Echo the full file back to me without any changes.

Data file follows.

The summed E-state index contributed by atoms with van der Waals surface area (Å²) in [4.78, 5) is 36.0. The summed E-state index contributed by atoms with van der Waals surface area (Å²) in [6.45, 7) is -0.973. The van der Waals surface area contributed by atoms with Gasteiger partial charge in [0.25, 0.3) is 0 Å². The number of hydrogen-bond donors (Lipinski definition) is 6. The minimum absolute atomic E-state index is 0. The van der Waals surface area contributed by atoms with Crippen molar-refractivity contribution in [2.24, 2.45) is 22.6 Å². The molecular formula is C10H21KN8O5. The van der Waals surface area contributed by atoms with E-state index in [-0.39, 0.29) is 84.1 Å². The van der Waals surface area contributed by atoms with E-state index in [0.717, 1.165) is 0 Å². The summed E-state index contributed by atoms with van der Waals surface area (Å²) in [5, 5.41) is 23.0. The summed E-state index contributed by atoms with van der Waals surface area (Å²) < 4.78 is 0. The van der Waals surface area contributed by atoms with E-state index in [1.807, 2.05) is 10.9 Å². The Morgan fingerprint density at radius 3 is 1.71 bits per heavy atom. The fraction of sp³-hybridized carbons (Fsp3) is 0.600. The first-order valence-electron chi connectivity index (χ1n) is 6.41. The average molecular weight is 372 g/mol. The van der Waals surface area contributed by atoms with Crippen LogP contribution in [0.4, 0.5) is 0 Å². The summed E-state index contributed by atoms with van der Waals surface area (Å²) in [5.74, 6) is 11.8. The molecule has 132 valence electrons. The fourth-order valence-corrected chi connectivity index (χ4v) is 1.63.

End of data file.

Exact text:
The summed E-state index contributed by atoms with van der Waals surface area (Å²) in [4.78, 5) is 36.0. The summed E-state index contributed by atoms with van der Waals surface area (Å²) in [6.45, 7) is -0.973. The van der Waals surface area contributed by atoms with Gasteiger partial charge in [0.25, 0.3) is 0 Å². The number of hydrogen-bond donors (Lipinski definition) is 6. The minimum absolute atomic E-state index is 0. The van der Waals surface area contributed by atoms with Crippen molar-refractivity contribution in [2.24, 2.45) is 22.6 Å². The molecular formula is C10H21KN8O5. The van der Waals surface area contributed by atoms with E-state index in [-0.39, 0.29) is 84.1 Å². The van der Waals surface area contributed by atoms with E-state index in [0.717, 1.165) is 0 Å². The summed E-state index contributed by atoms with van der Waals surface area (Å²) in [5, 5.41) is 23.0. The summed E-state index contributed by atoms with van der Waals surface area (Å²) < 4.78 is 0. The van der Waals surface area contributed by atoms with E-state index in [1.807, 2.05) is 10.9 Å². The Morgan fingerprint density at radius 3 is 1.71 bits per heavy atom. The fraction of sp³-hybridized carbons (Fsp3) is 0.600. The first-order valence-electron chi connectivity index (χ1n) is 6.41. The average molecular weight is 372 g/mol. The van der Waals surface area contributed by atoms with Crippen LogP contribution in [0.4, 0.5) is 0 Å². The summed E-state index contributed by atoms with van der Waals surface area (Å²) in [5.74, 6) is 11.8. The molecule has 132 valence electrons. The fourth-order valence-corrected chi connectivity index (χ4v) is 1.63.